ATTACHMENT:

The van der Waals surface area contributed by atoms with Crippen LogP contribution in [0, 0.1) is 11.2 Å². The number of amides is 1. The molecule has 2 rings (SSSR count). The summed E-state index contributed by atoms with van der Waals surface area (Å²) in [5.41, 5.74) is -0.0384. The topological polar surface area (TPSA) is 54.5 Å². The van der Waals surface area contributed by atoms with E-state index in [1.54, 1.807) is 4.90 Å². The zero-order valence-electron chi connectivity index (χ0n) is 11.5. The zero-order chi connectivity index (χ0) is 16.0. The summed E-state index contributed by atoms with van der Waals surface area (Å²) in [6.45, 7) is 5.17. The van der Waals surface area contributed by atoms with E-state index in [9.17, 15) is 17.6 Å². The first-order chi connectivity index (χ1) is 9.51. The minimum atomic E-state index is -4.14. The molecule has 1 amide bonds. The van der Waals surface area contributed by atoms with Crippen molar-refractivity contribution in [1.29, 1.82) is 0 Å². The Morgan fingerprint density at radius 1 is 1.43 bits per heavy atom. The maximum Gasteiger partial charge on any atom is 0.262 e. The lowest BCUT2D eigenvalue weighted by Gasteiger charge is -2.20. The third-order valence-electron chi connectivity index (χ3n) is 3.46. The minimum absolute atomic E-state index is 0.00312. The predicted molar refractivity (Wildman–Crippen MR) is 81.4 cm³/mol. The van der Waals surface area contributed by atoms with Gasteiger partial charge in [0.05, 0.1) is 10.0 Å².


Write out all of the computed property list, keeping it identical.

The van der Waals surface area contributed by atoms with Crippen LogP contribution in [0, 0.1) is 11.2 Å². The number of amides is 1. The molecule has 2 rings (SSSR count). The summed E-state index contributed by atoms with van der Waals surface area (Å²) in [5.41, 5.74) is -0.0384. The topological polar surface area (TPSA) is 54.5 Å². The van der Waals surface area contributed by atoms with E-state index in [1.54, 1.807) is 4.90 Å². The zero-order valence-electron chi connectivity index (χ0n) is 11.5. The zero-order chi connectivity index (χ0) is 16.0. The summed E-state index contributed by atoms with van der Waals surface area (Å²) in [6.45, 7) is 5.17. The van der Waals surface area contributed by atoms with E-state index in [9.17, 15) is 17.6 Å². The first-order chi connectivity index (χ1) is 9.51. The minimum atomic E-state index is -4.14. The molecule has 1 amide bonds. The van der Waals surface area contributed by atoms with Crippen molar-refractivity contribution in [1.29, 1.82) is 0 Å². The Morgan fingerprint density at radius 1 is 1.43 bits per heavy atom. The maximum Gasteiger partial charge on any atom is 0.262 e. The lowest BCUT2D eigenvalue weighted by Gasteiger charge is -2.20. The third-order valence-electron chi connectivity index (χ3n) is 3.46. The minimum absolute atomic E-state index is 0.00312. The predicted molar refractivity (Wildman–Crippen MR) is 81.4 cm³/mol. The van der Waals surface area contributed by atoms with Gasteiger partial charge in [0.05, 0.1) is 10.0 Å².